Carron Company

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Carron Company
Founded1759; 265 years ago (1759) in Falkirk, Scotland, United Kingdom
FounderJohn Roebuck
Defunct1982 (1982)
Fatewent into receivership in 1982
SuccessorCarron Phoenix
Area served
Key people
Charles Gascoigne
ProductsCast iron products
Number of employees

The Carron Company was an ironworks established in 1759 on the banks of the River Carron near Falkirk, in Stirlingshire, Scotland. After initial problems, the company was at the forefront of the Industrial Revolution in the United Kingdom. The company prospered through its development and production of a new short-range and short-barrelled naval cannon, the carronade. The company was one of the largest iron works in Europe through the 19th century. After 223 years, the company became insolvent in 1982 and was later acquired by the Franke Corporation, being rebranded Carron Phoenix.

Carron Company insignia

Early years[edit]

Clocktower entrance to the Carron Works
Fragment of the first blast furnace in the clocktower of the Carron Works
Cylinder fragment of Watt's first operational steam engine at the Carron Works

The original founders of the Carron Works were: John Roebuck, a medical doctor and chemist from Sheffield; his two brothers, Thomas Roebuck and Ebenezer Roebuck; Samuel Garbett, a merchant from Birmingham; William Cadell, Senior, an industrialist from a merchant family, from Cockenzie, East Lothian; his son, William Cadell, Junior; and John Cadell.[1][2]

The factory of "Roebuck, Garbett and Cadells" was established on the north bank of Carron Water, two miles north of Falkirk. Taking iron ore from Bo'ness and water from the Carron, they decided to use the new method pioneered by Abraham Darby at Coalbrookdale, using coke from coal mines in the vicinity as fuel rather than the usual charcoal.[3][4] The works helped to push other less technologically advanced ironworks, such as the Wealden iron industry based in the Weald, out of business.

Cadell's young son, also William, was appointed manager, and the company's financial position was precarious in its first few years. It took time and a considerable investment to create the necessary infrastructure and for the largely unskilled workforce to develop the techniques of iron working. The first blast furnace became operational on 26 December 1760, producing pig iron. However, when the factory started to produce cast iron goods, they were of a generally poor quality. Nevertheless, in 1764, the Board of Ordnance granted the company a lucrative contract to supply armaments to the British armed forces. The company also cast parts for James Watt's steam engine in 1765.[5]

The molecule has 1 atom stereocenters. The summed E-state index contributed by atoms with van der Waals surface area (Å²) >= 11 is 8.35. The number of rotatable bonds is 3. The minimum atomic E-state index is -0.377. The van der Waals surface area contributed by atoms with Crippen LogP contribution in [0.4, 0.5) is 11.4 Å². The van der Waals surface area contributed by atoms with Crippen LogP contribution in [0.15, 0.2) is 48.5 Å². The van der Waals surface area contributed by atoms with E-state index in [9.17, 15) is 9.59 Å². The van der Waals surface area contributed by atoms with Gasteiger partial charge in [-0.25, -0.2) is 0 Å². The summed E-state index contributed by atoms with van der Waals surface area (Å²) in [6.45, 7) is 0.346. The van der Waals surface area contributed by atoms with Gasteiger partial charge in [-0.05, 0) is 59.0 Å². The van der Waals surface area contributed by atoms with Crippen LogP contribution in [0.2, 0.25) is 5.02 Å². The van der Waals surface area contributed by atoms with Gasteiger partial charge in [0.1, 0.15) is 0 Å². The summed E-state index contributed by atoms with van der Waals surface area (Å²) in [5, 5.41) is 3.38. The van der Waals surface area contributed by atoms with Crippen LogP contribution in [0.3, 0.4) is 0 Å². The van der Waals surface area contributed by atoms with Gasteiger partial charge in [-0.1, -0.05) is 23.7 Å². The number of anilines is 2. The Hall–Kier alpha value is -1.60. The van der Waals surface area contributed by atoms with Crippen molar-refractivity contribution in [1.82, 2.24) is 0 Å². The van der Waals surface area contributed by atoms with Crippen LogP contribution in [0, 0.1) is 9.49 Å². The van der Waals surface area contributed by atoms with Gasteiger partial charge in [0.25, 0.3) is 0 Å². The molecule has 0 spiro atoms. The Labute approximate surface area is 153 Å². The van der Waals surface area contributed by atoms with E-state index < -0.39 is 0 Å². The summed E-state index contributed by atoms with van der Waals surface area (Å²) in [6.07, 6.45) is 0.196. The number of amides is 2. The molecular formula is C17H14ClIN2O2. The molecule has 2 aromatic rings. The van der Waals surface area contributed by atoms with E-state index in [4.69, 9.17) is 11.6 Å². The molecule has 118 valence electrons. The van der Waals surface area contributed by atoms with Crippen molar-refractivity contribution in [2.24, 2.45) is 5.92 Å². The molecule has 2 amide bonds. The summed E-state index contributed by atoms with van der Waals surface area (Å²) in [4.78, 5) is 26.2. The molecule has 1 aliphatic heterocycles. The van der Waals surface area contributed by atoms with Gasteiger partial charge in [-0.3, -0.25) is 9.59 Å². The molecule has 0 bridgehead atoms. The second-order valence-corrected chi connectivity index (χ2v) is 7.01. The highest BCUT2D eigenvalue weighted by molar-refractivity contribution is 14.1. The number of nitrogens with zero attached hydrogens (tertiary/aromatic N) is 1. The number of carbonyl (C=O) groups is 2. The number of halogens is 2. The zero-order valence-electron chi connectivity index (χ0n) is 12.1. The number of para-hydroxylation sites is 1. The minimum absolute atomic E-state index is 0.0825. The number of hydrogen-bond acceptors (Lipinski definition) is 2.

The company's fortunes had begun to improve as a result of Charles Gascoigne becoming a partner in 1765. Gascoigne was a grandson of Charles Elphinstone, 9th Lord Elphinstone and had married Samuel Garbett's daughter in 1759. Gascoigne introduced many improvements in the company's techniques of production, and devoted considerable effort to increasing the quality of its work, and he took over the management of the works from William Cadell Jr, in 1769.[6]

The company's strict control over its supply of resources, including use of coal miners under conditions of life bondage, gave rise to disputes, with troops being called out to quell conflict on more than one occasion in the 1760s and 1770s.[7]

The company received a royal charter to incorporate as the Carron Company in 1773.[8]: 139  However, despite Gascoigne's efforts, the quality of company's products had remained low, and the company's contracts to supply the Royal Navy were cancelled in 1773, with the company's cannon being removed from all naval vessels. A representative of the Royal Artillery, Captain Blair, inspected the Carron Works in 1774 and reported ongoing problems with quality and handling of the guns: "on the death of [Carron Guns partner Ebenezer] Roebuck the Carron Guns had through the carelessness of the workmen very much deteriorated, and the firm lost ground."[9] Despite this negative assessment, the report noted with approval that Charles Gascoigne was attempting to revive the firm.[9]


A pair of preserved carronades in King Street, Stenhousemuir
A neglected carronade still on display at the former Carron Works

Gascoigne pushed forward the development of a new type of cannon, originally known as the "Gasconades" but better known by its later name, the "Carronade". It was shorter and much lighter than a long gun of the same calibre, meaning that more could be carried, and it was also quicker to load and required a smaller crew. On the debit side, carronades had a short range.[10]

Some warships - mainly small ones - were equipped with carronades as their main or only armament, but such vessels were vulnerable to opponents armed with long guns. The carronade's principal use was on the upper decks of warships, where batteries of carronades replaced smaller numbers of long guns. This greatly increased firepower at the close ranges at which contemporary naval battles were usually fought, without impairing stability or sailing qualities.